>>>> [B] LISP Multicast vs. EID/RLOC separate
>>>> 
>>>> - 6. Multicast
>>>> 
>>>> This is interesting, multicast addresses (G) look like they're an exception
>> 
>> They are really not. Since multicast addresses *identify* a group of
>> receivers, it is very much an EID and aheres to the definition of an EID.
>> Multicast addresses never had topological signficance but the state
>> representing a distribution tree does tell you were the members are (but the
>> identity of the members are not know in multicast).
>> 
>> So it makes perfect sense to register multicast addresses to the mapping
>> system as EIDs and they can map to RLOCs of sites that have joined the group.
>> See draft-farinacci-signal-free-multicast as just one example. RFC6831 and
>> draft-farinacci-lisp-mr-signaling are other examples.
>> 
>>>> to the EID/RLOC separation as the same destination IP multicast address
>>>> is used for both purposes.  This could use some more discussion, as it's
>>>> unexpected based on the contents of the draft up to this point.
>> 
>> I believe the level of detail we have in the introduction document is at the
>> right level or we'll err on having way too many details crop in.
>> 
>>>> - 7.2.  LISP for IPv6 Co-existence
>>>> 
>>>>   LISP encapsulations allows to transport packets using EIDs from a
>>>>   given address family (e.g., IPv6) with packets from other address
>>>>   families (e.g., IPv4).
>>>> 
>>>> How does that work for multicast traffic, where the destination address
>>>> (G) has to be the same in both the inner and outer headers?  Are ETRs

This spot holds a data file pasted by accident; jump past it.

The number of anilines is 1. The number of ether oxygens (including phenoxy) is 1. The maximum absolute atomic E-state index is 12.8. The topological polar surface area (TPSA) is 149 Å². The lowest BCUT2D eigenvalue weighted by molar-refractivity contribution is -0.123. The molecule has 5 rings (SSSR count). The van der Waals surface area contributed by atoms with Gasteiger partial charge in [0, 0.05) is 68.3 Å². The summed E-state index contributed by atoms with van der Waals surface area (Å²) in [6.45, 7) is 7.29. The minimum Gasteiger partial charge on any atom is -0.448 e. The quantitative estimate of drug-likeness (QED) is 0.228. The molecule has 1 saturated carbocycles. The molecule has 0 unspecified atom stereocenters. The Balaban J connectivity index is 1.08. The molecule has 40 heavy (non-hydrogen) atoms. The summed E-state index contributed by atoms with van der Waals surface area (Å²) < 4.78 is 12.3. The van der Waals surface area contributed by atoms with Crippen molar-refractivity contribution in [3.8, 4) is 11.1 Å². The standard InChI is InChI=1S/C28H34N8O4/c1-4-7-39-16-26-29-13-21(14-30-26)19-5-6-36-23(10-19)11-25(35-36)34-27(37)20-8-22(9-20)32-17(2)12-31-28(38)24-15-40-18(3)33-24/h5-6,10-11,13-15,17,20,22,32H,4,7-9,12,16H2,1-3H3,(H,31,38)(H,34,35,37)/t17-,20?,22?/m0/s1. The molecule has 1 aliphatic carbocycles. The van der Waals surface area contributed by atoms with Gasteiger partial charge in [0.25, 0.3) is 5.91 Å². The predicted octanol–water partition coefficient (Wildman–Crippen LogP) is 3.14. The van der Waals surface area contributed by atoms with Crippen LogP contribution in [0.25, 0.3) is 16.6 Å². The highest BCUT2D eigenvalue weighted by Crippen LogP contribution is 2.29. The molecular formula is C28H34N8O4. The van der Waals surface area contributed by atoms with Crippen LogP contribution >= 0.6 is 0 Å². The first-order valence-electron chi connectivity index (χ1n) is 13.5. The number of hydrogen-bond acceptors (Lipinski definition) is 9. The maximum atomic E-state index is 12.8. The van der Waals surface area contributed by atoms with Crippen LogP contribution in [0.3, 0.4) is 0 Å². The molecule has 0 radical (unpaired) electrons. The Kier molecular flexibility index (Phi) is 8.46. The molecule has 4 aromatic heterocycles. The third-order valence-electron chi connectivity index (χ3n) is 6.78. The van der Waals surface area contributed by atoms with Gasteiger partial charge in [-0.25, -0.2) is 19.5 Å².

>>>> and ITRs expected to map IPv6 multicast addresses to IPv4 and v.v.?
>> 
>> The mapping system can map an (S-EID-ipv6, group-ipv6) 2-tuple to a RLOC set
>> that looked like this (ipv4-multicast, ipv4-unicast) mean the ITR that
>> receives the packet from S-EID-ipv6 would replicate the packet and multicast
>> encapsulate to ipv4-multicast and unicast encapsualte to ipv4-unicast.
>> 
>>>> - 7.3.  LISP for Virtual Private Networks
>>>> 
>>>> This also has multicast problems, as there is only one instance of each
>>>> multicast address (G) in the underlay network.  I think I can figure out
>> how
>> 
>> You can map from EID-G to RLOC-G one to one. But we have seen over the last
>> decade in a half that with general multicast deployment that many-to-1 is
>> desirable. Hence, now that we have a way to map with a network-based database,
>> we can map multiple EID-Gs to a single (or multiple) RLOC-Gs.
>> 
>>>> to make multicast work for this use case, but it's not immediately obvious,
>>>> and the result when the same underlay multicast address is used by more
>>>> than one VPN could well deliver some traffic to ETRs that have to discard
>> 
>> This is a necessary evil when the underlay is state challenged. But it is a
>> state/bandwidth tradeoff. We have found with MVPN deployment that the network
>> admin configures the underly or simply unicasts.
>> 
>>>> it because the Instance ID is wrong (and that excessive delivery is a
>>>> security consideration, see minor issue on Section 8 below).  I think an
>>>> explanation is in order.
>> 
>> There are just too many combinations to make a high-level description simple
>> to understand. The current introduction text does a find job providing
>> references for someone to go off and get the details.
>> 
>>>> -- Minor Issues --
>>>> 
>>>> There seems to be an implicit assumption that the end host and its
>>>> ITR (xTR) are in the same domain or Autonomous System.  For incremental
>> 
>> This is true when you call the domain a "LISP site". But if the site is
>> unchanged and one uses PITRs, maybe even close to the site, like in a PE
>> router, then the PITR is definitely in another AS. But note I said PITR and